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  Home > Books > Women > Women's Fiction >

The Women's Minyan
The Women's Minyan
 
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Naomi Ragen

Publisher: Toby Press


Her many fans will welcome the publication of Naomi Ragen's first play, which premiered in July 2002 at Habima National Theater in Tel Aviv. It is based on a true story: a Haredi (ultra-Orthodox) woman, wife of a rabbi, mother of 12, leaves her home and stays with a friend. The community's "modesty squad" tries in vain to force her to go back. Her friend is physically attacked, her arm and leg broken. The rabbi's wife is punished: she is cut off from her children, against her will.

Novelist Ragen learned of this tragic story several years ago from a newspaper article. "We've been together ever since then," she says. "They simply crushed this wonderful woman who never committed any crime. It's not a melodrama. It's a story of social truth, like Ibsen's A Doll's House. "I tried to write a play about the status of the Jewish woman in the strictly Orthodox world," continues Ragen. "The religious woman does not have any public place in which she can express her opinions in a natural fashion. Conversely, every man can say whatever he wants from the platform of the synagogue, on any subject, including current events; religious women have never had access to it. In synagogue, we pray upstairs in the women's section, while the men get up and say what they want to the entire congregation. Why shouldn't the woman have the same right? Is she less intelligent? Does she have fewer interesting things to say?"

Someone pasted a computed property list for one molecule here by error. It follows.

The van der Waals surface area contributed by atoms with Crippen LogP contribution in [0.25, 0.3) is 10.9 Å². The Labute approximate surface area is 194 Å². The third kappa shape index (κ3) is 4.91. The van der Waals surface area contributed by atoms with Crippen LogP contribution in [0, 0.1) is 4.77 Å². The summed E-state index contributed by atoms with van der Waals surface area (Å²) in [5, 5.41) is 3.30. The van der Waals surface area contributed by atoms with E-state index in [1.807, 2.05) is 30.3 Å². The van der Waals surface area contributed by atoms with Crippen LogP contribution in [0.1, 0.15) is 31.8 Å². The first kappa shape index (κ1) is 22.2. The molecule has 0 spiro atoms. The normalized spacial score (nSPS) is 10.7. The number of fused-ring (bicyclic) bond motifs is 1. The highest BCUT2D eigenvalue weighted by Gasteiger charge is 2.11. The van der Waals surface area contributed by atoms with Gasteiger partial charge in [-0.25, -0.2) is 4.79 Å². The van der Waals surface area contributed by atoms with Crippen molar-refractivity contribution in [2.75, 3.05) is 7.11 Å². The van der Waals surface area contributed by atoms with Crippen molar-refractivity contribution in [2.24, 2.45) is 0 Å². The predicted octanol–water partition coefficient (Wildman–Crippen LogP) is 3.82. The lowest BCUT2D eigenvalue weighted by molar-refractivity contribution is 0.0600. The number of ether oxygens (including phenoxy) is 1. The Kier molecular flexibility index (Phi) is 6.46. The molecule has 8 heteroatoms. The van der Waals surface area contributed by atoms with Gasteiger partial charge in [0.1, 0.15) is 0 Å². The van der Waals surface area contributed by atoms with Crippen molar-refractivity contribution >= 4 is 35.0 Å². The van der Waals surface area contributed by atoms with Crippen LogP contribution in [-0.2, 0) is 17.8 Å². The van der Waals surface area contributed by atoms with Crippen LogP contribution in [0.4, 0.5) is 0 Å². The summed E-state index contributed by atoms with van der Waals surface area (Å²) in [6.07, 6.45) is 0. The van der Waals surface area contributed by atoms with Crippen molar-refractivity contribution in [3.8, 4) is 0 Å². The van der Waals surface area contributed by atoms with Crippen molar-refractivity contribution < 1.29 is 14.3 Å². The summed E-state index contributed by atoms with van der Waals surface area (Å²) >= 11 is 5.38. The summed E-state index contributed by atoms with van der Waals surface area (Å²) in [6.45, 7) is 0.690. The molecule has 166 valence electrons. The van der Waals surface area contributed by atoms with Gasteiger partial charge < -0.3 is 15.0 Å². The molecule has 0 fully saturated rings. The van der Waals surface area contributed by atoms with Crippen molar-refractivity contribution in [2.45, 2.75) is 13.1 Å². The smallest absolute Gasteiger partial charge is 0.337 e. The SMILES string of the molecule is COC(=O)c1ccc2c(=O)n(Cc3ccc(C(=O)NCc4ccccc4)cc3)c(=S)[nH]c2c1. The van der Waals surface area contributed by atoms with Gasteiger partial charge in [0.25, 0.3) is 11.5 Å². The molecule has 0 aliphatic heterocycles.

"The Haredi world makes cynical use of religion, with excuses constantly being offered, purporting that something is written in the Torah, when in fact the opposite is true. Take, for instance, the norm of women having to have babies without end on the grounds that this is God's will, whereas the mitzvah of "Be fruitful and multiply,' is meant for Adam, not Eve. Jewish law explicitly says that the birth of two children is by all means sufficient, and that there is no need for more than that to fulfill the commandment.

"What can they do to me? If they haven't yet lynched me for writing Jephte's Daughter and Sotah, I'm not going to start being afraid now. There are a lot of people in religious society who understand and agree with me." From an interview with Haaretz

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